Partial pension reform passed on final day of session
One of the largest long-term challenges state government faces is the large unfunded pension liabilities in state-managed pension funds. These include the systems which cover pension payments promised to teachers and other public-sector professional workers. We cannot even determine the exact size of these liabilities because they are based on future interest rates and estimated future rates of return on the funds which have already been invested. The current estimate of the unfunded pension liabilities stands in excess of $130 billion, with the largest portion being the $71 billion of commitments made by the Teachers’ Retirement System (TRS).
In the spring session, the legislature took significant actions to address the unfunded liabilities on the books of the TRS and State Universities Retirement System (SURS). We need to ensure that we are able to meet the commitments that have been made to those who will be counting on these programs in their retirement.
The legislation which passed on a bipartisan basis on May 31 will reduce these liabilities in two ways. First, school districts will no longer be able to pass on to the state the cost of end-of-career raises greater than 3%, which are the salary levels on which pension payments are based. A school district may still grant end-of-career raises, but the state pension fund will only pay for a 3% increase (down from 6% in the previous law). Pension costs generated from raises greater than 3% must be borne by the school or university that granted the raise. This change will not apply to collective bargaining agreements already in force; so many teachers who are on the verge of retirement will not be affected.
Secondly, the state has put in place a new program to buy out all or part of the future pension benefits to be paid out to active and inactive vested workers. Under this proposal, vested public-sector workers – especially those enrolled in pre-2011 “Tier I” pension plans – will be given the option of taking a buyout of a segment of their pension benefits. Workers who choose to accept a buyout will receive a substantial cash payout that could be reinvested as desired by the worker.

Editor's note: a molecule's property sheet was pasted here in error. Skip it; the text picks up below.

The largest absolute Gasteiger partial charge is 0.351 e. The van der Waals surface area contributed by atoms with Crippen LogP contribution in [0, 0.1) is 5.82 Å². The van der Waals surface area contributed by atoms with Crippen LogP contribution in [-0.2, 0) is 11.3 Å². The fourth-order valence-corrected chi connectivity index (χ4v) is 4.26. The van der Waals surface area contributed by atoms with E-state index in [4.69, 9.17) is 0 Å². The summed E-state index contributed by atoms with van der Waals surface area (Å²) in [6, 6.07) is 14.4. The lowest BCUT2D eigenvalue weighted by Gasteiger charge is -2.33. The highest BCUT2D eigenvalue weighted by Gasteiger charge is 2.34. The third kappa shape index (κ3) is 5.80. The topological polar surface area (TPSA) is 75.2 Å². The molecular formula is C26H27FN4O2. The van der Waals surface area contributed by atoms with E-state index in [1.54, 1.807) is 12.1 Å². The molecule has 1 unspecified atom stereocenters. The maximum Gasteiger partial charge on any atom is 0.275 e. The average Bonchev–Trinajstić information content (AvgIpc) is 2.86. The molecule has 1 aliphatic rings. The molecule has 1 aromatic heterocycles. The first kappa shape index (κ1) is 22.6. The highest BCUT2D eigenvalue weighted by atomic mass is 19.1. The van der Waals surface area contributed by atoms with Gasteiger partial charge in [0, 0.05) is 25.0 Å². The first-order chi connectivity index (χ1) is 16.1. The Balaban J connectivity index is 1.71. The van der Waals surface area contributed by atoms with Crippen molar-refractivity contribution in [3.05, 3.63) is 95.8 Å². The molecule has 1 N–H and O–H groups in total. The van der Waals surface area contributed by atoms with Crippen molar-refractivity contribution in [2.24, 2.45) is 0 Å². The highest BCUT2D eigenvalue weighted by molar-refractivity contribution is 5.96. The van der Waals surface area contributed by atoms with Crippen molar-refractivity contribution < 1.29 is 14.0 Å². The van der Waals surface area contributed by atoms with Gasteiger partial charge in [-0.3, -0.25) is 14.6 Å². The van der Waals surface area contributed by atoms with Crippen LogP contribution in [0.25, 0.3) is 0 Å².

Legislation passed to raise legal age for purchasing tobacco
Senate Bill 2332 will phase out the current ability of Illinoisans under the age of 21 to buy cigarettes, chewing or rolling tobacco, and other tobacco products in Illinois. Previously, the minimum age was 18. Persons under 21 who have drivers’ licenses are already required by law to carry distinctive license identification cards which are part of the existing practice of “carding” adults when they buy alcohol. The same idea can now be applied to tobacco purchases as well. The bill has passed both houses and is now awaiting action by the Governor.
How much do we owe?
As of the time of this writing, the State of Illinois owes $7,397,238,910 in unpaid bills to state vendors. This figure represents the amount of bills submitted to the office of the Comptroller and still awaiting payment. It does not include debts that can only be estimated, such as our unfunded pension liability which is estimated to be approximately $130 billion.
General Assembly accelerates construction of new Quincy Veterans Home
The deadly Legionnaires Disease outbreak at the Quincy Veterans Home has been in the news for almost three years now. Earlier this year a commission appointed to study the outbreak presented its recommendations to the legislature and the Governor. Now, the House and Senate have acted to provide funding for the major construction effort which is needed to address the tragic problems in Quincy.
The home is a skilled-nursing-care facility which is set aside for exclusive use by Illinois veterans and their families. It was built in 1886 for veterans of the Civil War. As the facility has aged, its plumbing system has begun to fail, contributing to the outbreak of the water-borne disease. In a two-step process, Senate Bill 3128 provides for both immediate and long-term solutions to the problems plaguing the facility. First, it allows for immediate remediation of the problems at the Home, including the digging of a new well for clean water. Over the long term, the legislation puts the construction of a completely new Veterans Home at Quincy on the fast track. The bill contains language which will ensure that the design and building of the new Home starts as soon as possible.
New law brings independence, transparency to legislative sexual harassment investigations
House Bill 138 has been approved by both houses and signed into law by the Governor. It will close loopholes in the existing state law, especially in regard to the Illinois General Assembly, on issues of sexual harassment. The office of the Legislative Inspector General will now be a full-time position. The new law also lengthens the window of time during which a survivor of sexual harassment may file a complaint with the Department of Human Rights. It toughens harassment training for state legislators and employees, requires annual reporting of sexual harassment reports, and makes other changes.
Did You Know?
Illinois is split into 18 congressional districts for the purpose of choosing representatives to serve in Congress in Washington D.C. Currently there are eleven Democrats and seven Republicans in Illinois’ U.S. House delegation. Congressional districts, like state General Assembly districts, are re-drawn every ten years, with the next remap taking place after the 2020 census. There are 435 total Congressional districts nationwide, and they are apportioned among the states based on population figures determined by the Census. Illinois is tied with Pennsylvania for the fifth-largest House delegation, while California has the largest.